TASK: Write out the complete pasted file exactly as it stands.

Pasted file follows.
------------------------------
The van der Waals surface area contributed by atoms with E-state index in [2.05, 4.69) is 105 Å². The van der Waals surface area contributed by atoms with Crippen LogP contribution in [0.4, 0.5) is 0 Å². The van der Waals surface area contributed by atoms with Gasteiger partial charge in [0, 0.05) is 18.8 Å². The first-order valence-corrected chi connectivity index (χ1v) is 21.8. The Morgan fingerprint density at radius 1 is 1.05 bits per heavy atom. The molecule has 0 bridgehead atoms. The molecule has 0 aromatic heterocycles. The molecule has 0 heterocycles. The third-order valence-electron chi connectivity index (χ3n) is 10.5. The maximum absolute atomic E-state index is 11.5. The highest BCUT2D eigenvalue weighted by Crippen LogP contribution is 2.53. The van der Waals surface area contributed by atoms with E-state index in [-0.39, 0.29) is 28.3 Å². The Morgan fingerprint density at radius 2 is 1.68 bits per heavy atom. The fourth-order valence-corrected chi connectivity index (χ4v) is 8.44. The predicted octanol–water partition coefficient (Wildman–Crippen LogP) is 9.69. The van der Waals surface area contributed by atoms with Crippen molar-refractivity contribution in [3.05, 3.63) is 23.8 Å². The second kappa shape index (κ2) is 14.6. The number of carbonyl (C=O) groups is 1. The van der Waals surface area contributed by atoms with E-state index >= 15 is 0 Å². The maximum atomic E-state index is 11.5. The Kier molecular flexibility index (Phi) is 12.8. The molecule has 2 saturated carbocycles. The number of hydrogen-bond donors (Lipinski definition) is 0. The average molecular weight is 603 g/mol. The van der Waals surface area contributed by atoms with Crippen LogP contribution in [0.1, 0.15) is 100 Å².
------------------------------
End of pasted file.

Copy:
The van der Waals surface area contributed by atoms with E-state index in [2.05, 4.69) is 105 Å². The van der Waals surface area contributed by atoms with Crippen LogP contribution in [0.4, 0.5) is 0 Å². The van der Waals surface area contributed by atoms with Gasteiger partial charge in [0, 0.05) is 18.8 Å². The first-order valence-corrected chi connectivity index (χ1v) is 21.8. The Morgan fingerprint density at radius 1 is 1.05 bits per heavy atom. The molecule has 0 bridgehead atoms. The molecule has 0 aromatic heterocycles. The molecule has 0 heterocycles. The third-order valence-electron chi connectivity index (χ3n) is 10.5. The maximum absolute atomic E-state index is 11.5. The highest BCUT2D eigenvalue weighted by Crippen LogP contribution is 2.53. The van der Waals surface area contributed by atoms with E-state index in [-0.39, 0.29) is 28.3 Å². The Morgan fingerprint density at radius 2 is 1.68 bits per heavy atom. The fourth-order valence-corrected chi connectivity index (χ4v) is 8.44. The predicted octanol–water partition coefficient (Wildman–Crippen LogP) is 9.69. The van der Waals surface area contributed by atoms with Crippen molar-refractivity contribution in [3.05, 3.63) is 23.8 Å². The second kappa shape index (κ2) is 14.6. The number of carbonyl (C=O) groups is 1. The van der Waals surface area contributed by atoms with E-state index >= 15 is 0 Å². The maximum atomic E-state index is 11.5. The Kier molecular flexibility index (Phi) is 12.8. The molecule has 2 saturated carbocycles. The number of hydrogen-bond donors (Lipinski definition) is 0. The average molecular weight is 603 g/mol. The van der Waals surface area contributed by atoms with Crippen LogP contribution in [0.1, 0.15) is 100 Å².